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RFID to Simplify Demand-Driven Future

AMR Research's Greg Aimi argues that the roadmap to the eventual demand-driven enterprise will be made simpler by the use of RFID technology.
Mar 02, 2006This article was originally published by RFID Update.

March 2, 2006—The goal of a demand-driven business is to profitably respond to demand across its full network of suppliers, the enterprise itself, and its customers. It must accurately sense, interpret, and characterize demand and consumer needs across points of sale and consumption, and be able to respond to critical real-time events, such as stockouts and overstocks. In today's world of fragmented systems and disconnected processes, becoming demand-driven is a difficult task. Within the next 2-3 years, RFID data will play a critical role in this endeavor, providing a level of demand insight data and demand monitoring not available today. Companies should be designing and investing today to take advantage of this new level of information and the measures that it will provide.

Here's how the pioneers are organizing.

In a more mature demand-driven environment, transformed companies will translate demand insights into demand-shaping activities such as more dynamically restructuring media and advertising spending to influence the buying public. This isn't some exotic future prediction. In the next three years, consumer products companies will have to be able to sense and respond to demand insights if they want to remain competitive. This is going to require strategic IT investments, of which RFID data will be a critical component.

Where are they investing?

So where should investments be made for downstream data and process developments?
  • Development of a demand-signal repository and the automated collection of demand data from customer-facing sources like collaborative planning, forecasting, and replenishment (CPFR), POS, and VMI. These are getting the most attention today, but being ready for RFID as it increasingly becomes available will be key.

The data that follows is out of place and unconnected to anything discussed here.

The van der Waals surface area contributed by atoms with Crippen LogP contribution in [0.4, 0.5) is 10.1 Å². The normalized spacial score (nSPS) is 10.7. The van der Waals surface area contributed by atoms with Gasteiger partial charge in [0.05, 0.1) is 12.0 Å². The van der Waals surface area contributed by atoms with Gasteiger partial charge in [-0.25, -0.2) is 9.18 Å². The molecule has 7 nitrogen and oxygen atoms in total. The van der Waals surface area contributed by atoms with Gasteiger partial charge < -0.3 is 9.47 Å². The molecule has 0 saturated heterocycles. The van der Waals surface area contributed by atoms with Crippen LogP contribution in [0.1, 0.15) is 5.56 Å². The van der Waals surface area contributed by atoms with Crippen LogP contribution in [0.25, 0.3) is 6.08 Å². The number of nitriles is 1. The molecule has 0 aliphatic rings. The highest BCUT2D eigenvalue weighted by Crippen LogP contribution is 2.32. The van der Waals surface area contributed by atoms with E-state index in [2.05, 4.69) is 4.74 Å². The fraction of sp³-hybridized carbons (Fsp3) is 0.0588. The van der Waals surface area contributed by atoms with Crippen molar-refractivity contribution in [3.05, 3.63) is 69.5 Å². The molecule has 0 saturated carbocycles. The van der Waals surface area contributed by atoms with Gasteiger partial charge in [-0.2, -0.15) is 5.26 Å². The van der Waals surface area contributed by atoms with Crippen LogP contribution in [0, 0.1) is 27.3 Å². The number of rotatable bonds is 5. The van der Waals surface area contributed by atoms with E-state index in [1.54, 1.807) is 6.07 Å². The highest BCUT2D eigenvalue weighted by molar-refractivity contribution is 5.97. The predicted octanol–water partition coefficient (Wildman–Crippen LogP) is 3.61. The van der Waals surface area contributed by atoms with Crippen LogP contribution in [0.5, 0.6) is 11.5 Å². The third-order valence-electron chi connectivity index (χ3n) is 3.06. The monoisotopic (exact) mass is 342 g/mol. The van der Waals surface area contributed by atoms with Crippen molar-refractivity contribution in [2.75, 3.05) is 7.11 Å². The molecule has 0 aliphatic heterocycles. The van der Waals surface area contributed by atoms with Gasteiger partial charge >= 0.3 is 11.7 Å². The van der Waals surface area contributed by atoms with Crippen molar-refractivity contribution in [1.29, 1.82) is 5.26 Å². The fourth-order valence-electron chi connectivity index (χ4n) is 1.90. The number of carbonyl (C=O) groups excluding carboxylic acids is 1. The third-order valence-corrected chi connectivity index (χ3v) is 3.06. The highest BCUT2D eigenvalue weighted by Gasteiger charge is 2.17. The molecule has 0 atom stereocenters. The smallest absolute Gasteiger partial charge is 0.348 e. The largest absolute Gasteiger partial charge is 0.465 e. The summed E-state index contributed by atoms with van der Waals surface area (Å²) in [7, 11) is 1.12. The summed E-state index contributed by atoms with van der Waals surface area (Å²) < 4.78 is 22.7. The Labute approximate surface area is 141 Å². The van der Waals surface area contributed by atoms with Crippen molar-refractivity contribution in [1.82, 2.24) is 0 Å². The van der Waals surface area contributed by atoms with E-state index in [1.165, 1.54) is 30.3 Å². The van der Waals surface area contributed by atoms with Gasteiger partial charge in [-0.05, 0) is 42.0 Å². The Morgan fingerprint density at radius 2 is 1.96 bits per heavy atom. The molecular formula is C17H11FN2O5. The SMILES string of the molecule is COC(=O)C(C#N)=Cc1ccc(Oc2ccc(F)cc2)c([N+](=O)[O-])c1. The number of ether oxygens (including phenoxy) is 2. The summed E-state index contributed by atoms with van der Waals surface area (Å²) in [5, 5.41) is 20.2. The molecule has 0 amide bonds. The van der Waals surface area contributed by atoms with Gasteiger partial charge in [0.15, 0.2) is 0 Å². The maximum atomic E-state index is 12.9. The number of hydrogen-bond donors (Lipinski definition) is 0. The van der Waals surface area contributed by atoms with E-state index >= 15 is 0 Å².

• Performance management analytics measuring supply chain metrics, such as response flexibility, speed, and inventory levels.
  • Perpetual inventory min/max visibility with pull-based replenishment synchronization taking place across suppliers, manufacturers, and customers.
  • Event-based visibility system for real-time exposure of outside-in events such as stockouts, promotions, and product launch performance.
  • High performance analytics and consolidated demand data to deliver the demand visibility, insights, and intelligence necessary to deliver profitable perfect orders, create and shape demand, and guide innovation.
Much of this data can be gathered from various sources today but in highly varied forms. RFID promises to synchronize and simplify the data collection process dramatically.

The journey isn't easy. It requires cross-functional change, which involves the extended supply chain team -- suppliers, procurement, logistics, and manufacturing, as well as commercial-facing functions, including sales, marketing, and even customers. Underlying it all is an IT platform that will enable the enterprise transformation.

The top retailers and manufacturers are doing this today. Their response mechanisms are based on the customer and segmented by channel, with manufacturers prioritizing the top five customers and product categories. With data synchronized, these companies can create coordinated and effective response processes.

This lays the foundation for deeper insights into real customer-oriented performance management gain that will be made that much easier when RFID data is readily flowing bi-directionally across the integrated supply chain. What we'll get from that capability will be a new level of insight and intelligence into consumer behaviors, demographics, and product demand. The synchronized demand-driven organization will be a new breed of profitable market leader that will leave the rest of the unprepared field incapable with keeping up.
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